By Christopher Tobutt
Cayman’s traffic seems to be a perennial problem; the growing population and growing economy means more and more cars and trucks and busses on the roads, and that means more congestion, sometimes even nightmare two-hour holdups to go just a few miles into George Town. Each time there is an improvement, things get better, for a while at least. But lots of road widening, extending (arterial roads growing from two to three lanes either way, and bigger, three-lane roundabouts in many places) as well as entire new connector-roads, that have been several years in the planning, land-purchasing, and preparation stages, paint the picture of an evolving comprehensive transport strategy. It isn’t all just about accommodating new cars though, and the new picture includes what the NRA is calling ‘Compete Streets Methodology,’ meaning that the plan incorporates safe sidewalks for pedestrians, new crossings, cycle-lanes as well as a big outside-the-box rethink involving electric vehicles and shuttle busses for crowded town centres.
More than CI$30 million has been budgeted for the new improvements, according to Infrastructure Minister, Hon Joey Hew, and members of the media were invited to see the improvements in a big two-coach outing, with ministers including Infrastructure Minister Hon Joey Hew, Premier Hon. Alden McLaughlin, and Finance Minister Hon Roy McTaggart, along with top NRA officials.
The first stop was the site of the long-awaited extension to the Rex Crighton Boulevard (formerly the East West Arterial), the first phase of which will reach to the subdivision known as Woodlands. Currently the highway, which was begun in 2007, finishes abruptly at Hirst Road, But the plan has always been to make a road that takes the traffic not only from the Lookout Gardens area of Bodden Town (the aim of Phase Two) but ultimately all the way through to Frank Sound, enabling motorists to drive from the heart of the Eastern Districts all the way to George Town without having to go onto the over-congested Shamrock Road. However, the National Conservation Council has raised hydrological concerns which have delayed progress, Minister Hew said. “We have been working with the National Conservation Council and we are very optimistic that we will be able to work with them, and continue the road into the Lookout Gardens area of Bodden Town. This is a matter of national importance for us, it’s extremely critical, as it involves relieving some of the stress to persons in the East End district,” he added, “but at the same time we want to be as environmentally sensitive as possible. However we can’t delay this for years.” he said. Minister Hew believes that the Conservation Council’s concerns over the flow of water are able to be mitigated with the deployment of culverts and channels for the flow of water.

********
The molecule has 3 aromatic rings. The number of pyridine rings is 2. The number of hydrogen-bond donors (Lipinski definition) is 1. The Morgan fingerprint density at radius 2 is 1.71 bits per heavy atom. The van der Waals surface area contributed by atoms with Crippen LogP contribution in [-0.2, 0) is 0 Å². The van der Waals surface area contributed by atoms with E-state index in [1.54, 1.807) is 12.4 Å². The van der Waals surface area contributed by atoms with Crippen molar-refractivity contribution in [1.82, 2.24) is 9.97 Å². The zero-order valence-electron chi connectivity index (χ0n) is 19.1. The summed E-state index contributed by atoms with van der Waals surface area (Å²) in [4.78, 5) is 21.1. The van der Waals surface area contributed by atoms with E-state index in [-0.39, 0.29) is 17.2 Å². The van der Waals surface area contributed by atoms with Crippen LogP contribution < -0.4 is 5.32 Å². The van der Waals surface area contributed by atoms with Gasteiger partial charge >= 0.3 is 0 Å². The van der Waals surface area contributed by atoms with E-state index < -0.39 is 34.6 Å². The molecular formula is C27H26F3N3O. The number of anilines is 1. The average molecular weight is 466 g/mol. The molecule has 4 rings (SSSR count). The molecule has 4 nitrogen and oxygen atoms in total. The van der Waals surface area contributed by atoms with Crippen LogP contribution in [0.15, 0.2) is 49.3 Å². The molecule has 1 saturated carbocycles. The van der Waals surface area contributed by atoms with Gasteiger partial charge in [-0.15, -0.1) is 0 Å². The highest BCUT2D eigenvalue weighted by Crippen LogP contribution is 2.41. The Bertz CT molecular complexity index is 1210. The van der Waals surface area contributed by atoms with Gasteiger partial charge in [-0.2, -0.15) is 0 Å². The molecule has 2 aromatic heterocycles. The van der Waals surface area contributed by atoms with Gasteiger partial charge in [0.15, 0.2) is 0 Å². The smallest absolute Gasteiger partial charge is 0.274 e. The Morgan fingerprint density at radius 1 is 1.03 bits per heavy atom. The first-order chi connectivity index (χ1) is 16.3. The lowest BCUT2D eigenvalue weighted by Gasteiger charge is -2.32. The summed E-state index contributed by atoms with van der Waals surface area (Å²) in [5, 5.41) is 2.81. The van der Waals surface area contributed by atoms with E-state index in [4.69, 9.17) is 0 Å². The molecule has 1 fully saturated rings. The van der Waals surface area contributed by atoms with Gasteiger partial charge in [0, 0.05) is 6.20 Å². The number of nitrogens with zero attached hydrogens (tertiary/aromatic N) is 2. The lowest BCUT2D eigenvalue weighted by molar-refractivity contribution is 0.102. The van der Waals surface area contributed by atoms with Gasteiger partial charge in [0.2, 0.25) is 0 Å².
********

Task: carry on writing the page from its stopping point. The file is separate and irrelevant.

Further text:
When the new road, which at this stage consists of clearance, levelling-out, and installation of drainage, utilities and compacting the base and sub-base and clearing less than a two-mile, 130 foot wide stretch reaches Woodlands, there will be two main roads, branching off from a roundabout, one heading south into Shamrock Road to Breadfruit Drive, and the other heading north into all the development of Newlands. The NRA will develop a new roundabout at Hirst Road as well as an intersection at Shamrock Road which will allow motorists from the east to easily access the highway as well as commuters from the Newlands area to have an easy and efficient travel. “Right now its two lanes, one heading east and one heading west, but we do have space for expansion. But the real focus now is to be able to take it all the way from here, all the way out to the Lookout Gardens,” Minister Hew said.
Grand Harbour Connector Road.
The next stop was at the end of the clearing which will soon be the Grand Harbour Connector Road, which takes traffic off from the CUC roundabout at the Kings Sports Centre roundabout up into Grand Harbour, where there are so many new homes being built. “Part of the problem is the CUC roundabout doesn’t have the capacity, because that is where everything is coming into, so we have to expand that, especially with the three lanes coming down from the east,” explained the NRA’s Tristan Hydes. “The intention is really to link all the way through, and take it all the way across Red Bay and up to Admiral’s Landing. Then the shamrock road will become a ‘real highway,’ so to speak, for people coming from the east. So this new connector can be the local road, for busses to drop of nannies in the area. Right now they are talking about building an overpass for pedestrians only over the 6 lane highway over there, out by Grand Harbour roundabout, and that is very expensive. So this road will have sidewalks, it will have bike lanes so pedestrians can actually use this all the way up. Its much safer,” he said.